6. Conclusions

Learner independence is an approach to language teaching and learning that is rarely questioned. Pennycock points this out quite clearly.

"It is not an easy task to write critically about learner autonomy in language learning, principally because autonomy seems such an unquestionably desirable goal… Like other common terms such as 'communicative competence', 'authentic materials', or 'student-centred education', it has rapidly achieved a moral status backed by dominant beliefs in liberal, progressive education. By questioning any of these concepts, we apparently betray ourselves as old-fashioned teacher pedagogues interested only in teacher-centred, authoritarian teaching in which students have little or no chance to use the language, where inauthentic language use is the norm, and where the main goal is to hold on to educational power for as long as possible" (Pennycock 1997, pp. 39-40).

On the other hand, there is learner independence and autonomy must be thought in pluralities; there is no one method to achieve or result in applying this approach. Indeed, situationally relevant applications are a requirement for success, and depending on the circumstance different yardsticks might be used for measuring this success. Nunan (Nunan 1996, p. 13) is aware of this when he explains how "…autonomy is not an absolute concept." He elaborates.

"There are degrees of autonomy, and the extent to which it is feasible or desirable for learners to embrace autonomy will depend on a range of factors to do with the personality of the learner, their goals in undertaking the study of another language, the philosophy of the institution (if any) providing the instruction, and the cultural context within which the learning takes place. Each of these factors will, of course, interact, so that the learner whose personality and preferred learning style is positively oriented towards autonomy might, in an institutional or cultural context in sympathy with autonomy, become largely autonomous, and, in a context antithetical to autonomy, develop little in the way of autonomy" (Nunan 1996, pp. 13).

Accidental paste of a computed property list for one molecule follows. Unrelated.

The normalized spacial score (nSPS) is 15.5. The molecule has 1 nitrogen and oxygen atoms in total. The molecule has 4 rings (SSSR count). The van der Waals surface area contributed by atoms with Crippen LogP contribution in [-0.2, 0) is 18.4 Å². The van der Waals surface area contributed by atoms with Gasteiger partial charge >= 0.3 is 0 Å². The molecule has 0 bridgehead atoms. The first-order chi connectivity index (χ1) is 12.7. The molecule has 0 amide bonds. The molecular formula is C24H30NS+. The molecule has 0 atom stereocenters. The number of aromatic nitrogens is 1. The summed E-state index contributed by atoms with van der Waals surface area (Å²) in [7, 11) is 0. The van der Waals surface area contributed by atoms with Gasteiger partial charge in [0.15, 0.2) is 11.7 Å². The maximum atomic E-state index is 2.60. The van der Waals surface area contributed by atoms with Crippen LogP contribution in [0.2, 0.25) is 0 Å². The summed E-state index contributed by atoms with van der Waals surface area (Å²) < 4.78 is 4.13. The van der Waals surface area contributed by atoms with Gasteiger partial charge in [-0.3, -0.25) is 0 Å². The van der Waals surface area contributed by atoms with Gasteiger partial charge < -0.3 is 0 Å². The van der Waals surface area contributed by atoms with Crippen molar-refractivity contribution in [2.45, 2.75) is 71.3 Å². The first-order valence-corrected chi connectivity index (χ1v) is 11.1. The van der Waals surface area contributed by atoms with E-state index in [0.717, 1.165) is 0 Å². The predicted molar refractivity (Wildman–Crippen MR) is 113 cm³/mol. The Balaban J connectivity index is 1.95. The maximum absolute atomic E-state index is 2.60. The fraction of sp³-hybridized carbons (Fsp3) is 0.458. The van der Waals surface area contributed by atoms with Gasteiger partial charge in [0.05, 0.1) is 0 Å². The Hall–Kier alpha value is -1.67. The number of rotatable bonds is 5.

The programme described above in section three is one degree of learner independence, learner autonomy that is appropriate for the TU situation, the existing teacher and student cultures. Implementing such a syllabus will not be without challenges; more humanistic and student-centred approaches to ELT are inherently hazardous (see Appendix). Understanding the greatest potential for pitfalls proactively would allow for a smoother transition, obviously. The issue of technology logistics for CMC is not a major obstacle. TU has an ample number of computer classrooms and computer labs(7), with one of the lowest student to computer ratios among all institutions of its size in Japan and a commensurate technical support team. Issues of control and initiative would not be difficult for students to handle. TU college students are part of a global student culture that is accustomed to "modernising" change, and embraces new technology. Introducing computers to a language classroom would be a 'cinch' for them.